NTSB Amtrak Derailment Blamed On Radio Distraction

May 17, 2016 | By Garrett Montgomery More

Amtrak 188’s engineer was distracted by radio transmissions when it derailed and caused the death of several people. Engineer Brandon Bostian told investigators that before Amtrak 188’s derailment he was focused on a radio message explaining that a rock had shattered his windshield.

Amtrak 188 engineer distracted

Amtrak 188 engineer was distracted by a message about a windshield being shattered when it derailed, leaving eight people dead and over 200 injured.

In May 2015, Amtrak 188 derailed in Philadelphia while it was heading to New York.

An investigation by the National Transportation Safety Board into the accident discovered that for some unknown reason the train was going double the 50 mph limit around a sharp curve about 10 minutes after leaving Philadelphia’s 30th Street Station.

According to authorities, engineer Brandon Bostian was not intoxicated, was not high on drugs, and was not distracted by his cell phone. The investigators also looked into the possibility that the Amtrak train had been hit with a rock or other projectile minutes before the crash. So, why was he speeding?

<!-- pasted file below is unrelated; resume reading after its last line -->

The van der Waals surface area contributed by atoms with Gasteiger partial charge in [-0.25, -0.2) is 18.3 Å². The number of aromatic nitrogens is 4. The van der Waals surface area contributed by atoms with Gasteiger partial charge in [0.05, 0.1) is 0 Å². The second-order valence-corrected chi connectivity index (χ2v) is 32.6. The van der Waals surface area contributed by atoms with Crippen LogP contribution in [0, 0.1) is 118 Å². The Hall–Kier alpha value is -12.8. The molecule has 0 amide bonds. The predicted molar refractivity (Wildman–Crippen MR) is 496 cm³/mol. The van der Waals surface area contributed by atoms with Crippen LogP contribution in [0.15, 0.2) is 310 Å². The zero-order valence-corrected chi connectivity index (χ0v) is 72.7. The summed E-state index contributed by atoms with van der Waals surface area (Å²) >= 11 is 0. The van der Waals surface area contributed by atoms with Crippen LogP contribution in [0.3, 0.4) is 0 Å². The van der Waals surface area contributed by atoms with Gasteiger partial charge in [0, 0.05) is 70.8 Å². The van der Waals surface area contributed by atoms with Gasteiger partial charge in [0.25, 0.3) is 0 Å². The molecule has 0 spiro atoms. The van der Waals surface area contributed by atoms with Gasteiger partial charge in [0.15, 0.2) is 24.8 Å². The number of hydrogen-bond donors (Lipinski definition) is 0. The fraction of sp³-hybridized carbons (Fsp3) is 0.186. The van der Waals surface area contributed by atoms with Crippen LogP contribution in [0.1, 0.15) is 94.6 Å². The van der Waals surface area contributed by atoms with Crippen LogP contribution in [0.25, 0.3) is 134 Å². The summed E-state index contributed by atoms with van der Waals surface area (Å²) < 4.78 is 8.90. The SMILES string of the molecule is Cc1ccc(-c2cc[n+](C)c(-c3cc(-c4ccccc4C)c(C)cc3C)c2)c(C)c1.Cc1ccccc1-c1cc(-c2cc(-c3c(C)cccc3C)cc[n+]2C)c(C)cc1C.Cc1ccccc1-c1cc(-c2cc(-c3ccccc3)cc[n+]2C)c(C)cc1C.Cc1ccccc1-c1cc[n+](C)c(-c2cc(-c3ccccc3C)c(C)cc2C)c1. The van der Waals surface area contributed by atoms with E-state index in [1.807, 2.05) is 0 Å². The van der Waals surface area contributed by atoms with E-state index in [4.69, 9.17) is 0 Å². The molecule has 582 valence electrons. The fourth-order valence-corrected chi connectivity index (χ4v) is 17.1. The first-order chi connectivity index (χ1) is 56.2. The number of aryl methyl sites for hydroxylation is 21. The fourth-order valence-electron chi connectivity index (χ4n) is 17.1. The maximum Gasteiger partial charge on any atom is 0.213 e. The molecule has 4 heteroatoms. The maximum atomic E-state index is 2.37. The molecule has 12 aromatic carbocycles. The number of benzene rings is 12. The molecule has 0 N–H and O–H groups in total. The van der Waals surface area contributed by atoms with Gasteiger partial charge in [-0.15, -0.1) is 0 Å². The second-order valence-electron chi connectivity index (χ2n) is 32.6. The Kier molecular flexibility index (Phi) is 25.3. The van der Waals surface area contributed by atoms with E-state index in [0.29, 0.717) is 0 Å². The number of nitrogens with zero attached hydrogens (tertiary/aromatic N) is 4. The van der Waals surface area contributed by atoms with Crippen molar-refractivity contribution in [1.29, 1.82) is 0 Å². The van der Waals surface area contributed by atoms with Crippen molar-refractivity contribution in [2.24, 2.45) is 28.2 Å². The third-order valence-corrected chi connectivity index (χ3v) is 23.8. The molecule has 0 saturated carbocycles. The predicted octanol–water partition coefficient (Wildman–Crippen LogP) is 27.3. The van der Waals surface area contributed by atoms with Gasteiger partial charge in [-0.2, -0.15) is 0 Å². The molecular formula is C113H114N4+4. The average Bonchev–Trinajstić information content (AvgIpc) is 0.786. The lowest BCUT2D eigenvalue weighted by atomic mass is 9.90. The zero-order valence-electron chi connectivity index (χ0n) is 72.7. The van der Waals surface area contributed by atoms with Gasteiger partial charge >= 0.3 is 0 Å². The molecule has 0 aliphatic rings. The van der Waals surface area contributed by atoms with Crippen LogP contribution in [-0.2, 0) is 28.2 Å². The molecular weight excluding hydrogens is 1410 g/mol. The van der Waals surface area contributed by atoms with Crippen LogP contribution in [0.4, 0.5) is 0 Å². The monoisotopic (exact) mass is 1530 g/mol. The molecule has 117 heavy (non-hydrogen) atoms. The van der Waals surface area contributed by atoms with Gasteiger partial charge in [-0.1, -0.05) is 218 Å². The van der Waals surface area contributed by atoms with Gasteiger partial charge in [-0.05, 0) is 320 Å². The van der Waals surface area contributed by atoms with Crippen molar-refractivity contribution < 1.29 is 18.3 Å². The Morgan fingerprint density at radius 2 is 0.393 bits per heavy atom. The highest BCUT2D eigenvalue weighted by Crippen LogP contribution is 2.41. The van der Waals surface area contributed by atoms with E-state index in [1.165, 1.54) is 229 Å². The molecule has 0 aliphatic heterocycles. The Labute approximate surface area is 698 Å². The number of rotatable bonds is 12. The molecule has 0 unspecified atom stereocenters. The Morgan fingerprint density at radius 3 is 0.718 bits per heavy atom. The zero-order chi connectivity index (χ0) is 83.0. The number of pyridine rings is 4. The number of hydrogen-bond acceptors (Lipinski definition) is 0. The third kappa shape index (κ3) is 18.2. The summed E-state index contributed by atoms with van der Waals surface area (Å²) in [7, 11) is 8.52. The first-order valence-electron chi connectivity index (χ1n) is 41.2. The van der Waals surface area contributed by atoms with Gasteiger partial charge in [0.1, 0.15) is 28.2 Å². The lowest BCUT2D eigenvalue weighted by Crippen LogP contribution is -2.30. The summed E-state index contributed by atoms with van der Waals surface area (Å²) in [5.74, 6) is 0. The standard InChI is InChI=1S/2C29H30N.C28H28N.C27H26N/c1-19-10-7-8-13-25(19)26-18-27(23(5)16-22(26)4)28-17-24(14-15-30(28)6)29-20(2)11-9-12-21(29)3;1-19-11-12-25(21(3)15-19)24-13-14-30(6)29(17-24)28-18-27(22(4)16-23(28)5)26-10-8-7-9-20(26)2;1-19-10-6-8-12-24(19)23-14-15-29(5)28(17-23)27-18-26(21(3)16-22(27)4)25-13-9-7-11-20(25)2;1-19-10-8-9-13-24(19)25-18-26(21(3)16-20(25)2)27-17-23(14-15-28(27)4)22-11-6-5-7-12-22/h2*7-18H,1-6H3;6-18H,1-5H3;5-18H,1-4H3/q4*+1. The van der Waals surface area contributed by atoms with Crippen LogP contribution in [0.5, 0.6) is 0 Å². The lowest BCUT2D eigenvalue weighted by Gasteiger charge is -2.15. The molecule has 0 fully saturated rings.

Mr. Bostian was distracted by a radio traffic report that night from a commuter train operator, who said a rock had shattered his windshield. Bostian told investigators that the radio message made him feel:

“…concerned about the welfare of the passengers and a little bit concerned for his own safety. There’s been so many times where I’ve had reports of rocks that I haven’t seen anything, that I felt like it was unlikely that it would impact me… I figured whoever damaged the commuter train had probably left the area by the time I rolled through.”

It has been confirmed that trains operating in the Northeast are frequent targets of rock-throwing vandals. Several engineers reported being hit by rocks the evening of the horrific accident. Authorities discovered a grapefruit-sized dent in the windshield of Amtrak 188’s locomotive. Bostian has been suspended without pay since the crash for speeding. The investigation also found:

“…police transported many of the injured people to the hospital instead of waiting for ambulances, the official said. The NTSB is expected to recommend that engineers be retrained about distractions and recommend the city wait for ambulances to take injured people to the hospital at mass-casualty incidents.”

The city’s emergency management office quickly replied by saying that it will aim for better coordination with the fire department. The revelation of radio transmission distraction came one day before the National Transportation Safety Board is set to meet for a hearing to find the cause of the fatal derailment. The cause will not be determined officially until the board’s vote at the conclusion of that meeting.


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